“If you don’t know his political background, he’s a nice fellow,” said Mr. Sokoloski, an architect.
But he believes Mr. Durfee’s candidacy is an ominous sign for a once-formidable party struggling to remain relevant in a state with nearly 1.1 million more registered Democrats than Republicans.
“He’s the worst candidate that the Republicans could have endorsed,” said Mr. Sokoloski, who said he voted against Mr. Trump twice and spoke wistfully of a time when G.O.P. leaders focused on issues like high taxes, not overturning elections.
“If the Republican Party can only find people like that,” he said, “what does that say about the party?”
...He has not gotten support from the state Republican Party, and Mr. Ciattarelli has tried to distance himself from Mr. Durfee. “Anyone who advocates terrorism, or had anything to do with the insurrection, has no place in our party,” said Chris Russell, a strategist for the Ciattarelli campaign.
Durfee said he preferred to keep his savings in precious metals based on a worry that paper “fiat money” will eventually be devalued.
“I have dollars for my wife-- we all have to live,” he said. “But I save in silver and gold.”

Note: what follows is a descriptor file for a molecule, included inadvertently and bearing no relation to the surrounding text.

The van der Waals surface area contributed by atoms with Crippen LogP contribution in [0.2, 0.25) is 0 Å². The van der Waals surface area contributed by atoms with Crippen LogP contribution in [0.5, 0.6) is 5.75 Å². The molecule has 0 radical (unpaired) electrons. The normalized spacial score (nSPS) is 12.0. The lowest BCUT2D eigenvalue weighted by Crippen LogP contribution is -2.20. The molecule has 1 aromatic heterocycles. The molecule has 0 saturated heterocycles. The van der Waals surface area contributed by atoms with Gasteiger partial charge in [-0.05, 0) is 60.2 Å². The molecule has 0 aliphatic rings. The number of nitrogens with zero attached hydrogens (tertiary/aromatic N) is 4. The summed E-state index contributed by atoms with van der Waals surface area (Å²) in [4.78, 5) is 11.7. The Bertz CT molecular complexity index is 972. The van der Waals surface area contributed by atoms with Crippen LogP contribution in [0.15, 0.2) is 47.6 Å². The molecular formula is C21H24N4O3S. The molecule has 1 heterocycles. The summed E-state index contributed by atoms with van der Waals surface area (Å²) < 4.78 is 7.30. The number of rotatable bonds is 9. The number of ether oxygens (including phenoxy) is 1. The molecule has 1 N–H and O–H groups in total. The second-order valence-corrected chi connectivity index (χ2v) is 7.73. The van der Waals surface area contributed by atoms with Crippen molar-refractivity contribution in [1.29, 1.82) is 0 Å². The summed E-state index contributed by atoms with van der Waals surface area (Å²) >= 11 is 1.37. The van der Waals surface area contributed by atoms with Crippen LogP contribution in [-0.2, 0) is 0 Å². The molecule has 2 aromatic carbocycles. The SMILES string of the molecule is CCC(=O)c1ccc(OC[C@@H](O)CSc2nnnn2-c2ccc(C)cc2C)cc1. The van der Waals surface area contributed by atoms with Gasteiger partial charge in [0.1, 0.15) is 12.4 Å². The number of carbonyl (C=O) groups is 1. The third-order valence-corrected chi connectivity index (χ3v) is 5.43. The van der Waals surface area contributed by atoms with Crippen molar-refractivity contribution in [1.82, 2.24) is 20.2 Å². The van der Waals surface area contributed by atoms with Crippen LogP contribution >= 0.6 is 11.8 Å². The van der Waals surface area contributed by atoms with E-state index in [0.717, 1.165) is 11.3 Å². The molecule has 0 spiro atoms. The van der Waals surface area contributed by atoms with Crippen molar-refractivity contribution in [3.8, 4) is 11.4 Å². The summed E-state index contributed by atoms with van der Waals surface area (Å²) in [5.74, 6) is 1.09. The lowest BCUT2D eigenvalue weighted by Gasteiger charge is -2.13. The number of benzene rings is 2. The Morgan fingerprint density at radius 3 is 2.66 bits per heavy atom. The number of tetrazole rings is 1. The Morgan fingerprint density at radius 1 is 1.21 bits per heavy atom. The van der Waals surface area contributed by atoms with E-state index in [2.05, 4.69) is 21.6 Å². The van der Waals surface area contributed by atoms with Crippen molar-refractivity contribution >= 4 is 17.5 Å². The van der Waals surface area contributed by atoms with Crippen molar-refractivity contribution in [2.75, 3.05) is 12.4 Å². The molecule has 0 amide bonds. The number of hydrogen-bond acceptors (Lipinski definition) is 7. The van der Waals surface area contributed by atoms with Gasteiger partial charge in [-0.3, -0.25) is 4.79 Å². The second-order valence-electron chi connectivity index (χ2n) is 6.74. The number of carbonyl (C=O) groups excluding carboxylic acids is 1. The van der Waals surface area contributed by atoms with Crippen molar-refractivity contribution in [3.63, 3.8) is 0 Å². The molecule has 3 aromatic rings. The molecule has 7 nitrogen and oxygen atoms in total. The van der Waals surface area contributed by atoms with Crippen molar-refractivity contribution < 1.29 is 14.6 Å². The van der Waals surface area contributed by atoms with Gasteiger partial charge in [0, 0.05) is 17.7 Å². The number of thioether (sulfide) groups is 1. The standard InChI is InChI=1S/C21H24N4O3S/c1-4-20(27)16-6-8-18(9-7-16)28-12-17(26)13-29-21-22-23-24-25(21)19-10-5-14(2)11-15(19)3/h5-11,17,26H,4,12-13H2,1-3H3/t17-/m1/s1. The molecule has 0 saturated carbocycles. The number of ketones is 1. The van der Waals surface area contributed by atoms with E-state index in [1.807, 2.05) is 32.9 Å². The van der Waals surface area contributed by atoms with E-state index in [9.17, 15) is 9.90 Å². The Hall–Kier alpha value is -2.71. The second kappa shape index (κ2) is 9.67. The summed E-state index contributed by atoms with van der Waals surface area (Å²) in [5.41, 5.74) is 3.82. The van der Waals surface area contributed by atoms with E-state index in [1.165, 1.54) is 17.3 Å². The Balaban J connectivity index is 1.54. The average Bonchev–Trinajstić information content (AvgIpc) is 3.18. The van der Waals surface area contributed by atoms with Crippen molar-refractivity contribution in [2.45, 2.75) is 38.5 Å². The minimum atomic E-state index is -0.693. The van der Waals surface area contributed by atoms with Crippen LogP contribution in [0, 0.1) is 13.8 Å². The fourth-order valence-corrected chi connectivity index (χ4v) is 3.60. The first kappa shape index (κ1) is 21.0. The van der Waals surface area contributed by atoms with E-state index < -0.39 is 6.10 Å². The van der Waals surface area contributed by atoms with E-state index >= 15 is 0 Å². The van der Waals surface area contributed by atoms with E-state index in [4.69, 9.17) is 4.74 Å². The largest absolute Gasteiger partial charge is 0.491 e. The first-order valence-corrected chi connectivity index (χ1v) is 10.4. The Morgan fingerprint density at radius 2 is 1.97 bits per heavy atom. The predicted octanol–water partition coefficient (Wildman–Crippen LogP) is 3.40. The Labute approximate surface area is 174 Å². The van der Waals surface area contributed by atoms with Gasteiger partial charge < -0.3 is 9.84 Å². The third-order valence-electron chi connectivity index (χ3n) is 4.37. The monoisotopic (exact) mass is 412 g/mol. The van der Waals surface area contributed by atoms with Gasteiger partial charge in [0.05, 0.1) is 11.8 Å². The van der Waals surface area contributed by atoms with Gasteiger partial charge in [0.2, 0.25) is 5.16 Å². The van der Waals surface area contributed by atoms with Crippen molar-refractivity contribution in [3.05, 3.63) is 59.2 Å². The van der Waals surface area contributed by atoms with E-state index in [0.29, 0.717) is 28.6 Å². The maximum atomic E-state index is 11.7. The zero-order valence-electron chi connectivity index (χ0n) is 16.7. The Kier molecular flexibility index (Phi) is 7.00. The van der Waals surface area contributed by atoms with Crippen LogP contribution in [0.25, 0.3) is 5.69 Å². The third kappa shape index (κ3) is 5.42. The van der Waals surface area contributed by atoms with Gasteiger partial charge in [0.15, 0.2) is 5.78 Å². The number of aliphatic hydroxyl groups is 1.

Reporting for Vice yesterday, David Gilbert pointed out that "A coalition of right-wing MAGA candidates, including multiple Trump-backed candidates, are seeking to take control of elections in states across the U.S.-- and one says they’re formally working with a group of conspiracy theorists, as well as with a QAnon influencer who some in the conspiracy movement believe is John F. Kennedy Jr. in disguise. The group consists of five GOP candidates running for the key election position of secretary of state in Arizona, Nevada, Michigan, Georgia, and California, as well as one Pennsylvania lawmaker who may run for governor, which in Pennsylvania appoints the secretary of state. According to one of the candidates, it also has support from wealthy conspiracy theorists Mike Lindell and Patrick Byrne. The reported coalition is just the latest example of how extreme QAnon-inspired conspiracy theories about election fraud and vote-rigging have become pervasive in the Republican Party, and how those conspiracies are now driving this group to seek to take control of key election positions across the country ahead of the 2024 election."